by Enthusiastic Fish
Delilah generally tried not to make a habit of swearing in public. She considered it to be crass. It wasn’t that she’d never used a swear word in her life, but it wasn’t for public consumption.
But today was a bad day. It wasn’t even eight o’clock and she was calling it bad. Everything had gone wrong that morning, from her alarm deciding to go off every half hour, starting at four a.m., to the hot water not working in her apartment. Then, her coffee pot had decided to go on the fritz as well.
Where did that leave her?
Standing in line in a coffee shop with more than half of the Metro area, it seemed. Everyone wanted coffee at the same moment. She would likely be late for work, and she hated the crowds.
Finally, though, she managed to reach the counter and place her order. The man in front of her seemed to be a foot taller than she was, and she couldn’t see around him, but she tried to be patient.
She really tried.
At long last, she got to pick up her coffee. She decided not to get a pastry, too, even though she was hungry. There just was not the time this morning. Someone usually had donuts at work. She could get something later. Right now, all she wanted was to get out of this coffee shop.
She grabbed her coffee and spun around, intent on getting out.
Unfortunately, she didn’t even get to take more than one step.
The man who had been in front of her was just turning to get something from the table right as she was turning around, coffee in hand.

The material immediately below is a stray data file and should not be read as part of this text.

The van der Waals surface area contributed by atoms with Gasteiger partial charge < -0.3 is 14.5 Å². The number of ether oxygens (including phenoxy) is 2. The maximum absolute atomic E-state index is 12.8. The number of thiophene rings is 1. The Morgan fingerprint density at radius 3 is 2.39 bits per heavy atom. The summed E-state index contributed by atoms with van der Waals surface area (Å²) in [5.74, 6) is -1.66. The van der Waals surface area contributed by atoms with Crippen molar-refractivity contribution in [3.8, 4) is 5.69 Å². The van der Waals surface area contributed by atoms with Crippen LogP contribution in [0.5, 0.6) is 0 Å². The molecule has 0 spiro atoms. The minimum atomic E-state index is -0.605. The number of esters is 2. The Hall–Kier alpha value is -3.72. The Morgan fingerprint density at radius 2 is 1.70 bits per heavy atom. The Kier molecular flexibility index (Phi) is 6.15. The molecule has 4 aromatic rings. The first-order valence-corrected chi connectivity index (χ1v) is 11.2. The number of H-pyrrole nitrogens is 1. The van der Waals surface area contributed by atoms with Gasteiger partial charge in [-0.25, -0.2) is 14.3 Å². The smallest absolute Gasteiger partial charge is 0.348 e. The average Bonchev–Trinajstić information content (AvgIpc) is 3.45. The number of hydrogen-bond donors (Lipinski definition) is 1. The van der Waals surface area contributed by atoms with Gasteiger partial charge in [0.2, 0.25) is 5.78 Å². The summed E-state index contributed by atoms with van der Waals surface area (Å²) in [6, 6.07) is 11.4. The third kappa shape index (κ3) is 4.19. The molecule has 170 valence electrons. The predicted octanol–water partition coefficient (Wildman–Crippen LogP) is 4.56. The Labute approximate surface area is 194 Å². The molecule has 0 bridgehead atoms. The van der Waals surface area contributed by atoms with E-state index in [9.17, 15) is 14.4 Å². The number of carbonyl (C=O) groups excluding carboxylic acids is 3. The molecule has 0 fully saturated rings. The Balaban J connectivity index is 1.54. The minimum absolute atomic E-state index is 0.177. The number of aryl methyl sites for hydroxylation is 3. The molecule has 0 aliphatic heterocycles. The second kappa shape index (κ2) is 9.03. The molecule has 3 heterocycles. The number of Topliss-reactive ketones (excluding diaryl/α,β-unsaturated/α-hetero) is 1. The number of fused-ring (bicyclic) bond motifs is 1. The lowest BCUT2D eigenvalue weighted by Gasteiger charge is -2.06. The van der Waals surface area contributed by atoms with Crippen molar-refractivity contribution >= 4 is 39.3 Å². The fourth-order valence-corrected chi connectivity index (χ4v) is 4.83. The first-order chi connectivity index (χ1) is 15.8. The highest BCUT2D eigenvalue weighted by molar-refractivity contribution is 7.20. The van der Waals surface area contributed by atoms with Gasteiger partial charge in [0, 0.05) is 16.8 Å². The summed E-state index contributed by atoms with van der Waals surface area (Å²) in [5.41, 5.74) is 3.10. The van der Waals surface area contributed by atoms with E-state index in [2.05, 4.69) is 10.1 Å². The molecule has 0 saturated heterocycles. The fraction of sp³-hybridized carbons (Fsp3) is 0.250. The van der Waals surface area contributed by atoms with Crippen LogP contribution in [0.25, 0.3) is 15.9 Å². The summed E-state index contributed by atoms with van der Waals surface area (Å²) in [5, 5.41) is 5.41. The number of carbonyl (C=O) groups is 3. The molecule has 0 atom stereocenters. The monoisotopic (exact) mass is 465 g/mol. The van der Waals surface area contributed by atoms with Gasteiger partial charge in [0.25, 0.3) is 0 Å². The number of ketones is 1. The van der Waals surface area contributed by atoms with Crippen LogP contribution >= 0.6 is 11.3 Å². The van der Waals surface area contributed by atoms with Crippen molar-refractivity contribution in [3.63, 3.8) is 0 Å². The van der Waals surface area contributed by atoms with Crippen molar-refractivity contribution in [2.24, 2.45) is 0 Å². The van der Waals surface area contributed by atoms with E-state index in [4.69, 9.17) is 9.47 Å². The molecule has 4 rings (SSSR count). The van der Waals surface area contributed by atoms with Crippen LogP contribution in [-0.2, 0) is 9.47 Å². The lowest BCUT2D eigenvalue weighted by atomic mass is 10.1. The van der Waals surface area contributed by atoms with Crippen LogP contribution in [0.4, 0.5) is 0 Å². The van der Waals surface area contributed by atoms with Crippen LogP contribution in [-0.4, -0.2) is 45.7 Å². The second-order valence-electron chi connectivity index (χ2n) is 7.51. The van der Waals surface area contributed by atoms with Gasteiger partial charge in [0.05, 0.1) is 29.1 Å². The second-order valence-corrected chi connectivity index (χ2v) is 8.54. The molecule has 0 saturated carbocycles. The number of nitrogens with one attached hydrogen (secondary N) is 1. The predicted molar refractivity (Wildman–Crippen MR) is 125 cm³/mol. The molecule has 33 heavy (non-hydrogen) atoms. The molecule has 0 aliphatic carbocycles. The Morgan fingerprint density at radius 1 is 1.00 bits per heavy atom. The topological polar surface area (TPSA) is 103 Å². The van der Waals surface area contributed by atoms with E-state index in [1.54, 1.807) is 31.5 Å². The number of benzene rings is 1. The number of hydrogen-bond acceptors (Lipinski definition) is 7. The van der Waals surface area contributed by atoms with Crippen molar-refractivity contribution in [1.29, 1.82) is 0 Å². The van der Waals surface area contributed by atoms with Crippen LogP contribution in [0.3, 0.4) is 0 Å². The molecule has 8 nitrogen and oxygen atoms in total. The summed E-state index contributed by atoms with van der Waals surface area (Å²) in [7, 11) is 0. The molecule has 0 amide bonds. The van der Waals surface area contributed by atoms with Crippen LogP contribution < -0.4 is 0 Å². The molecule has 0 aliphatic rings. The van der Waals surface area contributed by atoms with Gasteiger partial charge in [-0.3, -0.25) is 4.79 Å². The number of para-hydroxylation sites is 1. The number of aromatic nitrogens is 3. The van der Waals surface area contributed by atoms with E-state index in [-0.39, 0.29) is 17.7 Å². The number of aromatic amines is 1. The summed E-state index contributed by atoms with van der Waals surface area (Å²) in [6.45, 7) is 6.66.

The lid popped off her cup and the coffee seemed to explode all over the man. In fact, she realized that his own coffee had joined hers, although most of his was just on the floor. Inside, she groaned, wishing that he had been just two feet further from her. She swore silently. Now, she would definitely be late.
On the outside, however, she didn’t say anything about that.
“Oh, no! I’m so sorry!” she said and started fumbling for napkins. “That was all my fault.”
“It’s all right. I think we were probably both to blame. I didn’t even see you behind me.”
The man started dabbing at his coat. Delilah could see that it was an expensive one. It would probably cost a fortune to clean, but she had been raised to take responsibility for her own mistakes and she would not disappoint her mother by not offering to pay.
“Is it ruined?” she asked.
“I doubt it,” he said. “I can get it cleaned.”
He smiled and shook his head.
“Don’t worry about it.”
Delilah felt like she had to put a crick in her neck to look up at him. They were standing much too close together, but there was so little room in this crowded shop that there wasn’t much she could do about that.
One of the baristas came out to help clean up the mess and the man took off his coat, folding it so that the coffee stains were facing inward. He didn’t seem to be in a hurry at all. Delilah wished he would hurry it up so that she could just leave.
In fact, with the barista helping out and the man saying that she didn’t need to pay, Delilah was incredibly tempted to just remove herself from this situation completely. She even took a step toward the door.